It’s a shame it’s taken nine films and 17 years, but one of comic’s most iconic characters finally gets the film he – and we – deserve.
While not being nearly as good as it thought it was, the huge success of 2016’s profane and bloody Deadpool almost certainly helped pave the way for this, the third and final (we are told) solo outing for The Wolverine, aka Logan.
The heavily elegiac tone of the film, mixed with the sort of graphic, savage violence hitherto absent from the character’s previous appearances marks Logan out as a genuine stand out in an increasingly cluttered universe(s) of superheroes torn from the pages of copious comics.
It’s to Hugh Jackman’s credit that he refused to reprise the role until he and Director James Mangold got to tell the story they wanted. Hints at what might have been were evident in their previous solo picture, 2013’s The Wolverine, before it lost its nerve and turned into a generic beat-‘em-up involving a giant robot.
Indeed, while ostensibly a comic book movie, Logan has more in keeping with the western, particularly the sub-set of lone gunman pictures such as Shane and 1992’s Unforgiven; another picture that examines the stomach-churning impact of violence, both on its victims and perpetrators.
Set in 2029, the film finds the titular character a broken man, drinking heavily and surviving day-to-day. Far from being the next stage in evolution, mutantkind is on the verge of extinction and Logan and fellow outcast Caliban (Stephen Merchant) are existing on the fringes, doing what they can to look after the increasingly senile Professor Charles Xavier (Patrick Stewart).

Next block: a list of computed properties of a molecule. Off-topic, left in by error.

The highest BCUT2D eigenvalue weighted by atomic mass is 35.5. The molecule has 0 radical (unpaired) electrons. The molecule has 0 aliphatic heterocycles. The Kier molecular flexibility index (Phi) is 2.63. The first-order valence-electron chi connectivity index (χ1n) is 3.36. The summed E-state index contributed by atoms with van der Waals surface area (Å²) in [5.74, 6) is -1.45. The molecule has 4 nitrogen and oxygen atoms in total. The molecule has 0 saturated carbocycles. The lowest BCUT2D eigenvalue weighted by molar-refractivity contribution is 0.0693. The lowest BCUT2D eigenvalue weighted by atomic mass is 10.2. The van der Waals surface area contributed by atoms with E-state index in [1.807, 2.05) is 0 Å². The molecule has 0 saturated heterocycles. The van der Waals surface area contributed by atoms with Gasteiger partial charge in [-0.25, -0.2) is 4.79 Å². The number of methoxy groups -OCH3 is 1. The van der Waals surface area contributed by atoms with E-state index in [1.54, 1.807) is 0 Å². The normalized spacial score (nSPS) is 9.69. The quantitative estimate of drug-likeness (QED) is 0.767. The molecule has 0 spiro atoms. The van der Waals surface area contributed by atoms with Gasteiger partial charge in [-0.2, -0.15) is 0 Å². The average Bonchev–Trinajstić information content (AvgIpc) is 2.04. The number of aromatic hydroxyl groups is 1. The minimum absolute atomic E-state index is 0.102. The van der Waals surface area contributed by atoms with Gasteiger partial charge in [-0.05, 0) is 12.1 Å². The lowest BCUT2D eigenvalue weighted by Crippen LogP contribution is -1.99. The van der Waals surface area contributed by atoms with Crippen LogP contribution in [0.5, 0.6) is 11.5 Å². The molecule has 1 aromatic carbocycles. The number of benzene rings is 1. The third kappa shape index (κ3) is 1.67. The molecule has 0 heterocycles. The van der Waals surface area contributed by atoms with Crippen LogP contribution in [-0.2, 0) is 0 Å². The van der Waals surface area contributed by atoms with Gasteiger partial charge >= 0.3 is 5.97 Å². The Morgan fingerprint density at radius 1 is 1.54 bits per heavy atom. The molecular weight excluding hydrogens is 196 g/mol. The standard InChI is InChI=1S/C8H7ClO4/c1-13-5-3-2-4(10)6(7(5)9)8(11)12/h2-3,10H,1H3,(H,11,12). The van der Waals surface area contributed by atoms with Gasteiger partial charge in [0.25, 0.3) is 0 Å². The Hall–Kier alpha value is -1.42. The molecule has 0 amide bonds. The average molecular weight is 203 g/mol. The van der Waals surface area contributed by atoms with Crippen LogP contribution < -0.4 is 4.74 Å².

Logan finds himself sucked into a situation inadvertently of his own making when he is approached by a fearful employee of the nefarious Transigen corporation to ferry her and 11-year-old Laura (Dafne Keen) to a supposedly safe haven called ‘Eden’. Transigen’s Dr Mengele-esque chief surgeon Zander Rice (Richard E. Grant) is prepared to go to great lengths to get Laura back, though and sends the relentless Pierce (Boyd Holbrook) and a man in black (another nod to the western) after the fleeing Logan, Charles and co.
It’s been fascinating watching how Jackman has grown into his signature role over the years. Almost two decades after starring in 2000’s X-Men, the film that ushered in the new cinematic paradigm of comic book superheroes, it’s fitting that the actor’s final performance as the mighty mutant should arguably be the genre’s most mature work to date.
Based loosely on the graphic novel Old Man Logan, its themes of oppression, morality, death and the unrelenting march of time are similar to Frank Millar’s celebrated The Dark Knight Returns. Not for nothing is the film called Logan; this is the story of a man whose alter-ego he has been trying, and failing, to leave behind.
While we’ve seen him fly into a berserker rage on screen before, here the gloves truly come off as Logan cuts loose to protect those around him in scenes often filmed in exhilarating, unbroken takes. It’s a breathtaking performance from Jackman, easily his best in the role, as he finally finds some form of redemption while having to say goodbye to old friends.
Stewart is equally excellent, expressing the frustration and guilt Charles feels at having “a degenerative brain disease in the world’s most dangerous brain“ (his seismic seizures are brilliantly filmed) and being so reliant on Logan. Their scenes together are wonderfully played by the two actors, whether it be the awkwardness of helping Charles to the toilet or the father/son bickering that takes place as Logan tries to get his former teacher to take his medication.
However, they are both nearly upstaged by young Keen in her first feature, giving an impressively physical turn as the mysterious young girl who spends much of the film mute and expressing everything she needs to say with her eyes.
As the Marvel and DC cinematic universes get ever more crowded and elaborate in their scale, the last stand of Logan reminds us that there is another way, one that is prepared to take risks to intoxicating effect.